Yamanashi is one of the two prefectures surrounding the famous Mt. Fuji. While it’s completely landlocked, nature is its biggest charm: three national parks, mountain-climbing, hot springs, and other outdoorsy enjoyment. It is also known for its high-quality local products.
How to Get There
Thankfully, Yamanashi is really close to Tokyo. Departing from Shinjuku Station, the Azusa or Kaiji Limited Express can take you directly to Yamanashi’s Kofu Station via the JR Chuo Line. With a switch at Otsuki Station to the Fujikyu Line, you can get to Kawaguchiko. Both trips take around an hour and a half to two hours, and cost just over 4,000 yen.
The JR Tokaido and Minobu Lines can get you to Kofu Station from both Nagoya and Osaka.
With Kofu Station as its center, the Chuo and Minobu lines can take you to most of the major attractions. The Fujikyu is another slower and more expensive option.
Many of Yamanashi’s cities have local buses in addition to trains.
Going around by car is probably the easiest way to get around, as Yamanashi is more rural with things pretty spread out.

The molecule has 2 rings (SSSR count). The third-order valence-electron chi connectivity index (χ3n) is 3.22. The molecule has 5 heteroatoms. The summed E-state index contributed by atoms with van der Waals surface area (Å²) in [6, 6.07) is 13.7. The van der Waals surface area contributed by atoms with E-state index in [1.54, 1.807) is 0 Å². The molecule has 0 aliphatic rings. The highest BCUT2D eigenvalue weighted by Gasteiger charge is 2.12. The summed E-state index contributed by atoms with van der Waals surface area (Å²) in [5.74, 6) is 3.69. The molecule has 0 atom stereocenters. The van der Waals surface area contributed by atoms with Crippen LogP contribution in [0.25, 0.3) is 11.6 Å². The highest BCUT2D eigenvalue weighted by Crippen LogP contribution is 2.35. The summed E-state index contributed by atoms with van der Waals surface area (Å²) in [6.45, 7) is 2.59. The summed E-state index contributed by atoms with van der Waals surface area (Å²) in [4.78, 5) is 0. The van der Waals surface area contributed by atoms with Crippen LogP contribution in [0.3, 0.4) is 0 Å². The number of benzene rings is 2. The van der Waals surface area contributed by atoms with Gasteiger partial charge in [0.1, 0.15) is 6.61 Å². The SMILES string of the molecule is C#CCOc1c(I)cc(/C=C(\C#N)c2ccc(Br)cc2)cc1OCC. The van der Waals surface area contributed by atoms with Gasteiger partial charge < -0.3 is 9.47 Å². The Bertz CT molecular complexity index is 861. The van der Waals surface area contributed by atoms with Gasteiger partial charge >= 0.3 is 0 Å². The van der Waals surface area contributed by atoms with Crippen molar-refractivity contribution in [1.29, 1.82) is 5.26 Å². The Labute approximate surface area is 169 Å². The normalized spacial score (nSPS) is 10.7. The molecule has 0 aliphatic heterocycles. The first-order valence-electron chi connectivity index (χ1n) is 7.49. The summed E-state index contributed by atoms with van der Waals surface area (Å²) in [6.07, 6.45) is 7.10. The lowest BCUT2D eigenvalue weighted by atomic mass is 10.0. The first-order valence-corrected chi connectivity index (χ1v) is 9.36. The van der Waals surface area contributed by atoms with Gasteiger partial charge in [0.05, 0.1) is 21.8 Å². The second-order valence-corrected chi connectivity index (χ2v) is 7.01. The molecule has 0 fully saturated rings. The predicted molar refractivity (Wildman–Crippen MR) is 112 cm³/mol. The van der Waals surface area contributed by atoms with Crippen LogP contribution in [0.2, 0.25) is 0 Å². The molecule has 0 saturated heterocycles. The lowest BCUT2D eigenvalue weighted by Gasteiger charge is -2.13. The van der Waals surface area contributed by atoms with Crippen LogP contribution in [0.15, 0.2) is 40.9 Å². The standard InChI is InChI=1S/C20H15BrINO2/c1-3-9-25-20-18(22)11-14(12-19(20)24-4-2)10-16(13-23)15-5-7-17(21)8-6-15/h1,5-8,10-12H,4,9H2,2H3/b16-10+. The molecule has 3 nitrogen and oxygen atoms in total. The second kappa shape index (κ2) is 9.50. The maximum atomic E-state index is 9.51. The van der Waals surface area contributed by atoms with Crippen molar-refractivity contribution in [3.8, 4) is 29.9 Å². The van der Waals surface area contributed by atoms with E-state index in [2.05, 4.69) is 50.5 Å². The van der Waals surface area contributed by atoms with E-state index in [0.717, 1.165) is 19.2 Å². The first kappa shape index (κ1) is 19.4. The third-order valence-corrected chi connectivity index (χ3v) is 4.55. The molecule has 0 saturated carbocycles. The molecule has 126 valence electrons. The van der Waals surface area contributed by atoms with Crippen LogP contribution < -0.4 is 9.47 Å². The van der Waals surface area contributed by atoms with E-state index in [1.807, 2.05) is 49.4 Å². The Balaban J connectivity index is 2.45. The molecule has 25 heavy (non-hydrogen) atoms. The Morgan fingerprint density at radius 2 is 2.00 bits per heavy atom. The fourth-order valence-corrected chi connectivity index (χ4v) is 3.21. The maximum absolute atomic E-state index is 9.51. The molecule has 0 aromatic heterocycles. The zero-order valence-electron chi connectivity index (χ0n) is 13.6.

What to See and What to Do
The most obvious is a climb up Mt. Fuji. But it requires some strong willpower to make it to the top, and since it became a UNESCO World Heritage site in 2013, the number of visitors has shot up. So we also have some easier alternatives. The mountains also mean there are plenty of hot springs to choose from. Minami Alps National Park, Chichibu-Tama-Kai National Park, and Yatsugatake Chushin-Kogen Quasi-National Park offer picturesque scenery too. Another popular area is the Fuji Five Lakes Region surrounding Mt. Fuji’s northern base, comprised of Yamanaka-ko, Kawaguchi-ko, Sai-ko, Shoji-ko, and Motosu-ko. These are great places for outdoor sports and camping with the mountain in full view.
For Warring States Period fans, Yamanashi might be a real hit, as the capital city of Kofu was established by the daimyo (feudal lord) Takeda Shingen. There is his family temple Enrinji, and Shingen-ko Festival honors him with a parade of the “Takeda Army”.
If you’re a roller coaster fan, skip the Disney parks and head to Fuji-Q Highland instead.
Yamanashi’s traditional products are also very famous. The center of Japan’s wine production, Koshu wine in particular is world famous. Its grapes, peaches and plums are considered to be Japan’s best. Inden (deerskin goods with Japanese lacquered designs), kaiki (traditional silk textiles), washi (traditional paper), and jewelry products are also popular.